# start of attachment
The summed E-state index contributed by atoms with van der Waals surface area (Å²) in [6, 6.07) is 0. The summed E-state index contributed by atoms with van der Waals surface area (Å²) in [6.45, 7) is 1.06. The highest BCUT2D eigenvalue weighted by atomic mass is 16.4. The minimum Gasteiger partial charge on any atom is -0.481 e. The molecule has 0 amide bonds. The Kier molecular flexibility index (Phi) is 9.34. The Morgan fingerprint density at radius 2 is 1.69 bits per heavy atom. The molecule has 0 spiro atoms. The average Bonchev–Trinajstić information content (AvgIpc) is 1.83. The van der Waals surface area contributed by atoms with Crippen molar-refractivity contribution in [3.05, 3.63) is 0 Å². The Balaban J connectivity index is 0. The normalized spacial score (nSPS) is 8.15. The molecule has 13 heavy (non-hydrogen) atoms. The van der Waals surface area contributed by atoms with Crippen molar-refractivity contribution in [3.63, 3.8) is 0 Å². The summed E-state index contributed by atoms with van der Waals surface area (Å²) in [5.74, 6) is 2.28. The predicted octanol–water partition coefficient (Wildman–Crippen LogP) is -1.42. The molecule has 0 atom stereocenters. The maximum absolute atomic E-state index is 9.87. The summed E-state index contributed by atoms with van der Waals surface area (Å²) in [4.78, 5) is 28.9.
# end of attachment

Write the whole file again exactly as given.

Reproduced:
The summed E-state index contributed by atoms with van der Waals surface area (Å²) in [6, 6.07) is 0. The summed E-state index contributed by atoms with van der Waals surface area (Å²) in [6.45, 7) is 1.06. The highest BCUT2D eigenvalue weighted by atomic mass is 16.4. The minimum Gasteiger partial charge on any atom is -0.481 e. The molecule has 0 amide bonds. The Kier molecular flexibility index (Phi) is 9.34. The Morgan fingerprint density at radius 2 is 1.69 bits per heavy atom. The molecule has 0 spiro atoms. The average Bonchev–Trinajstić information content (AvgIpc) is 1.83. The van der Waals surface area contributed by atoms with Crippen molar-refractivity contribution in [3.05, 3.63) is 0 Å². The Balaban J connectivity index is 0. The normalized spacial score (nSPS) is 8.15. The molecule has 13 heavy (non-hydrogen) atoms. The van der Waals surface area contributed by atoms with Crippen molar-refractivity contribution in [3.63, 3.8) is 0 Å². The summed E-state index contributed by atoms with van der Waals surface area (Å²) in [5.74, 6) is 2.28. The predicted octanol–water partition coefficient (Wildman–Crippen LogP) is -1.42. The molecule has 0 atom stereocenters. The maximum absolute atomic E-state index is 9.87. The summed E-state index contributed by atoms with van der Waals surface area (Å²) in [4.78, 5) is 28.9.